Fail whilst trying to change the world

We don’t celebrate failure properly. Someone who has failed is someone who has tried, quite unlike those who sit on the sidelines and criticise. Failure has to do with encouraging and celebrating effort rather than outcome, something that is often lost as we tend to focus only on the “winners” in particular industries, sectors, sports, etc. By focusing on effort, we encourage everyone to get involved to move forward, take a risk, and contribute towards achieving the common goal. In contrast, if we focus on “winners” we glorify success and discourage those who are not confident enough or who don’t want to risk failing.

I refer to “winners” in inverted commas, simply because “winning” is not a singular thing. Being in business means that you are building something, a product or a service or a combination thereof, which also means that your efforts to build, sell, and manage never stop. Furthermore, winning can be defined any way you want it to, e.g. turnover, absolute profit, profit margin, number of employees, etc. For example, using 2020 numbers, Walmart is the largest company in the world by turnover ($559,151m turnover, $13,600m profit), Microsoft is the largest by profit ($168,090m turnover, $61,270m profit), and Apple by market capitalisation ($2.1tr).

When you are building a business, a lot of people will offer you advice, but none will tell you to “make lots of mistakes”. They might say “take risks”, “don’t hold back”, or “I trust your abilities” but they probably won’t be able to support why they say it or indeed be willing to help you achieve your goal. Supporting from the side-lines requires zero effort from their part and of course zero risk of them being associated with a potential failure of your business. Of course, when the business becomes successful, they will be the first to say, “I told you all would be fine” and even try to gain some credit for making a random recommendation. This is similar to the government or bank employee approach to building a career: avoid doing anything because by doing something you risk it failing, so stay in your place and wear your blinkers until you get promoted to the top as a result of never doing anything wrong.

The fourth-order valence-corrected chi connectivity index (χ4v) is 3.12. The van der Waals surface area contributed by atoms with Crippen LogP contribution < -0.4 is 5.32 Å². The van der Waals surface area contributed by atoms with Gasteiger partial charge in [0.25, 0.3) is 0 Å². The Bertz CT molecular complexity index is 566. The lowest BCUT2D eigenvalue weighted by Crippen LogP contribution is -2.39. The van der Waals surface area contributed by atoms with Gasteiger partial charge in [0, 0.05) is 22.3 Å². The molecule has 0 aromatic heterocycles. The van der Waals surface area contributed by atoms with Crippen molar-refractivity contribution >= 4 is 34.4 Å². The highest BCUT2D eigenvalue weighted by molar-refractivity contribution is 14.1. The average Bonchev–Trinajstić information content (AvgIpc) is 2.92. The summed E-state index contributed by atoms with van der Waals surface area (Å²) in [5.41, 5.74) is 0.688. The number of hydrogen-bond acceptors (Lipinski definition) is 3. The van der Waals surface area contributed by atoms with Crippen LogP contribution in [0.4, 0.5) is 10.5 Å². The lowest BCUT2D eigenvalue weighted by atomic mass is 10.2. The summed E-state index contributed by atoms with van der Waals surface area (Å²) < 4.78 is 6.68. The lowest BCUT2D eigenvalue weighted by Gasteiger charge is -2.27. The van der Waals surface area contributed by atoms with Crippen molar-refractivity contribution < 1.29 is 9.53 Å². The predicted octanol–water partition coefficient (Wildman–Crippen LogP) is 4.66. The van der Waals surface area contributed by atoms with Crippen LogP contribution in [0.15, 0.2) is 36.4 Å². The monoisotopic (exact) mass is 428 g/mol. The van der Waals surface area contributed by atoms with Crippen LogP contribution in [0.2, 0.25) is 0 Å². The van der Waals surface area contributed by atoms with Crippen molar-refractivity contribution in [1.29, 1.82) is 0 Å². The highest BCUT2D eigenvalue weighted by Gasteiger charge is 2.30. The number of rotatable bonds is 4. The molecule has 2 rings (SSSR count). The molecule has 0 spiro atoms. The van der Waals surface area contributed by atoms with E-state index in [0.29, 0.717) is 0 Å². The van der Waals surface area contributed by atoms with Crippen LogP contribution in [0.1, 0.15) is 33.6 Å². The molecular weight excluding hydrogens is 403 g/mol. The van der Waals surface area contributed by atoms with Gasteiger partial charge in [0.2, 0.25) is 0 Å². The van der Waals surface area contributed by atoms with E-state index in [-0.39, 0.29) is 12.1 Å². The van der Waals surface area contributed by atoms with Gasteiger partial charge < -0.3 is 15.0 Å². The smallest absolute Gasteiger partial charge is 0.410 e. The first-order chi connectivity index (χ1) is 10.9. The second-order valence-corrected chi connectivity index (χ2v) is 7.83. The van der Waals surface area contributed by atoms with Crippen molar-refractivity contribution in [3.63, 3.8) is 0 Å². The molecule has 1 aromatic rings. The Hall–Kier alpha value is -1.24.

In business you need to celebrate failure, define success on your own terms, and be prepared to do things on your own. So, let’s talk about mindset; if you are never failing, you are probably never really winning either. If everything you do is working, you probably aren’t taking enough risks, which means that even if you are achieving small wins every day, you aren’t challenging yourself to achieve big wins that will set you apart in a meaningful way. Taking calculated risks is great, but it’s the uncalculated ones and those that go beyond what is obvious that will move you forward.

When someone on your team fails, talk about it and even celebrate it. It’s much easier to talk about failure in hypothetical terms than it is to actually embrace it, but highlighting these moments when they happen helps ensure this mindset becomes an active part of the culture you are building. That means creating a space where it’s okay to publicly share what went wrong, and what the team can learn from that failure for next time. That’s why failure is a good thing – someone tried something, it didn’t work out, and now you are all wiser from it.

Which brings us to WiRE:
• What is our goal? To bring transparency to the real estate market.
• What does that mean? To collate all the information and data that relate to every single property on the planet, make it accessible to everyone for free, and thus help people make better decisions about their homes.
• Isn’t that too grandiose? Yeap. That’s why is worth it.

According to all known laws of aviation, there is no way that a bee should be able to fly. Its wings are too small to get its fat little body off the ground. The bee, of course, flies anyway. Because bees don’t care what humans think is impossible (from the Bee Movie).